The opposite of DANGER is SAFETY.

Here’s one of the very best mind-body techniques, and easiest, way to let your brain practice calm.   Best of all it requires no Rx, no money, no time and you take it with you where ever you go. I have taught this hundreds, maybe thousands, of times and it absolutely works (I of course don’t need to do it.  After all I teach it).

Chronically Safe Signal:

1. Take a deep breath through your nose.
2. Hold the breath for just a moment
3. As you release the breath, through your nose, very gently, say silently: “Thank you brain, I’m safe.” (Be kind to your brain.  It’s just trying to keep you from being eaten alive)

Sound too simple!?

Our brains are relatively simple in that brains can not tell the difference between when we are actually in danger (anxiety is our brain’s way of keeping us on alert for danger so we can survive) or when we perceive danger through thoughts or other cues.

Imagine a snake, a spider, anything that you are afraid of. Your brain will signal “danger! danger!” and flood your cells with the neurochemistry of fear. Watch a sad movie and your brain will flood you with the neurochemistry of sadness and, if you are like me, sob like a baby.
Soooooooooo, tell your brain you are safe and it will stop the neurochemistry of fear and anxiety. It’s not instant cup’o’soup because once you are flooded with the anxious feeling it will take about 20 minutes or so for the neurochemistry to metabolize out of your body’s cells.  No matter how you FEEL keep giving your brain the “I’m Safe” cue.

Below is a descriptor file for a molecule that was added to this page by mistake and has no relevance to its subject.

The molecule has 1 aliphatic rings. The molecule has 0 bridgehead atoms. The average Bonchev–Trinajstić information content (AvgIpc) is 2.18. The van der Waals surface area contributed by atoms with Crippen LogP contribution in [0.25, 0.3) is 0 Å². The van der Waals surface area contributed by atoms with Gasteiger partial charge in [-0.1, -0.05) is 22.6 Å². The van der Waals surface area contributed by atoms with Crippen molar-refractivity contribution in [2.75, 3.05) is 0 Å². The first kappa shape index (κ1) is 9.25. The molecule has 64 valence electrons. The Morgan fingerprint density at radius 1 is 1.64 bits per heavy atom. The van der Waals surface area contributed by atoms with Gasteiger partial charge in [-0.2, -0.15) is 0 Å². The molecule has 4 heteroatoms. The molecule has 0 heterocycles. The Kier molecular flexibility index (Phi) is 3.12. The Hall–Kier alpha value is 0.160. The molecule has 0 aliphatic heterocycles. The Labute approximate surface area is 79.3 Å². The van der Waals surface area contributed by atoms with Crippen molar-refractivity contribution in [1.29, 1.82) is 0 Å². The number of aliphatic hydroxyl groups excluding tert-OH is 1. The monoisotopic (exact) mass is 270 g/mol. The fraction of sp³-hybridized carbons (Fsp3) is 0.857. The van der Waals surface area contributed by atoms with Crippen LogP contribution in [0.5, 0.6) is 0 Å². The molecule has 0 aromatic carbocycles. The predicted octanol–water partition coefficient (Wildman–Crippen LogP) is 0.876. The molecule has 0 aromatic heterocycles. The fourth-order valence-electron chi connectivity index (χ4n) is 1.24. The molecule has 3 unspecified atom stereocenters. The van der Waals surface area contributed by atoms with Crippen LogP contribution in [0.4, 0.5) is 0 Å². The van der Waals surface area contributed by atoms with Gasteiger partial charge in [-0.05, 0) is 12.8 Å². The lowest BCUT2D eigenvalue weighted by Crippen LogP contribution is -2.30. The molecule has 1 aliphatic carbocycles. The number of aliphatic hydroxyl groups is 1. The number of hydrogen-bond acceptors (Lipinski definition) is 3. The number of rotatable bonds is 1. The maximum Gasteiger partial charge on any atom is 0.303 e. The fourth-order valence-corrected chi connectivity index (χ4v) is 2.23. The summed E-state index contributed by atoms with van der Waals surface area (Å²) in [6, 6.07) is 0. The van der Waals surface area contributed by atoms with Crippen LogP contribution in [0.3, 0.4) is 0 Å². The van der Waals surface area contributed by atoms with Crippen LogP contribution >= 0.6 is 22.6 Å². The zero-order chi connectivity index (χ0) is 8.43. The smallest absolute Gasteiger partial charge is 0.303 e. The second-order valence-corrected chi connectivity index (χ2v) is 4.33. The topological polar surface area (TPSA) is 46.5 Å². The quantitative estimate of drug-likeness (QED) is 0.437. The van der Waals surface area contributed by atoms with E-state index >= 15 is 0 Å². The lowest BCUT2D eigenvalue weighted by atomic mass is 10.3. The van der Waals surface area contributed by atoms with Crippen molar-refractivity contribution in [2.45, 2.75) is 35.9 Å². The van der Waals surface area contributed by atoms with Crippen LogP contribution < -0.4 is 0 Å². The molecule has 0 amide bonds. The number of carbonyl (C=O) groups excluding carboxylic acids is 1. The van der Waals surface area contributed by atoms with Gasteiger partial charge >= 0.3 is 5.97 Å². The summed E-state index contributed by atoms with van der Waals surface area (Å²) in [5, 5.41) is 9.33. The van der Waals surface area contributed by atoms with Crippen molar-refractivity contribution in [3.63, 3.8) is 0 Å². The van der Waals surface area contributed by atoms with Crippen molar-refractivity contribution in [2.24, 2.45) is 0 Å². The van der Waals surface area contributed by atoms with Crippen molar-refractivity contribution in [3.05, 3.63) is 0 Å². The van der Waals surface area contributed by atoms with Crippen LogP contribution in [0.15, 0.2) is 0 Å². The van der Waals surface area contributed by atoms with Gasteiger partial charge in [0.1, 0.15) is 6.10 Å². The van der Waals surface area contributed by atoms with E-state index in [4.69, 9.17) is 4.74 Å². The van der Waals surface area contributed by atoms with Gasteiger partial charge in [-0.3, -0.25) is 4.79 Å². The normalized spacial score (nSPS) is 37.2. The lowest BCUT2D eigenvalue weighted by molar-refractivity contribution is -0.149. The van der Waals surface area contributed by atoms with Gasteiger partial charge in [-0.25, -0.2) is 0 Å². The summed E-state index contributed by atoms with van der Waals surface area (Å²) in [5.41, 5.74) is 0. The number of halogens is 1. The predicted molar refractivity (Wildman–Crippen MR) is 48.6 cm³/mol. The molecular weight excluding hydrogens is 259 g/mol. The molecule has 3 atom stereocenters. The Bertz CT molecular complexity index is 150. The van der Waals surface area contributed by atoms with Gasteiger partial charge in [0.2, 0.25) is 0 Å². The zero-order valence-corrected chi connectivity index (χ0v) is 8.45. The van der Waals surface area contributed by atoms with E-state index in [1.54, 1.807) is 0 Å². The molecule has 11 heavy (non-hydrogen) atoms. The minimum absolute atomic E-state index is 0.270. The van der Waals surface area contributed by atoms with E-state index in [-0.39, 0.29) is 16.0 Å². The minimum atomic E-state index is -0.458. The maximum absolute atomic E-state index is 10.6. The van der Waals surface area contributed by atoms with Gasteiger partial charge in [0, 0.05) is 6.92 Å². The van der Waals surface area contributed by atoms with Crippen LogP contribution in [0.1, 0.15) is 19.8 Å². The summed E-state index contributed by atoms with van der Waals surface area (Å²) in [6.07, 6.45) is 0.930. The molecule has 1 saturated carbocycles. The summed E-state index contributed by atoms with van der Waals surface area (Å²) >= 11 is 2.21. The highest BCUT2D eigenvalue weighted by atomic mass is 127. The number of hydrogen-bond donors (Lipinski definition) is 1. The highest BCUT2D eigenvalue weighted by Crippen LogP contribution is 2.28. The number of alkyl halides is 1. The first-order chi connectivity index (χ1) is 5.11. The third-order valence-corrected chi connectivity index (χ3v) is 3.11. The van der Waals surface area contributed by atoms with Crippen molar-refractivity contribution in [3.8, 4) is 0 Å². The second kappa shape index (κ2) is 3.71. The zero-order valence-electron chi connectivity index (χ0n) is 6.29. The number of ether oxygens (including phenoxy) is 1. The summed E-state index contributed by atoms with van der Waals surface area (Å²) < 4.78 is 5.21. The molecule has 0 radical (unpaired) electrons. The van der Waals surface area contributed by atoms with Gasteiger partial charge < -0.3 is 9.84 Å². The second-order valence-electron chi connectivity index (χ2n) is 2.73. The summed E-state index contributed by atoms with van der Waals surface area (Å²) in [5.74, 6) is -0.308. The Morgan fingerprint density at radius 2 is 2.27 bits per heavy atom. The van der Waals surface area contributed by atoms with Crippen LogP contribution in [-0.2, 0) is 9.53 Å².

Here’s the Key

Yoga, meditation, mindfulness prayer, listening to relaxation recordings all help.  However, to break into a CHRONIC cycle you need to chronically signal your brain to stop sending the neurochemistry of the stress response to your body. Let your brain know that no one is throwing grenades at you, animals are not trying to eat you alive, you are not in danger.

CHRONICALLY “Sprinkle” the Breath/I’m safe cue throughout the day and evening. It’s a good idea to get a cue(s) to remind yourself to do this. A post-it-note on the bathroom mirror, every time your phone rings, a note in your appointment book etc.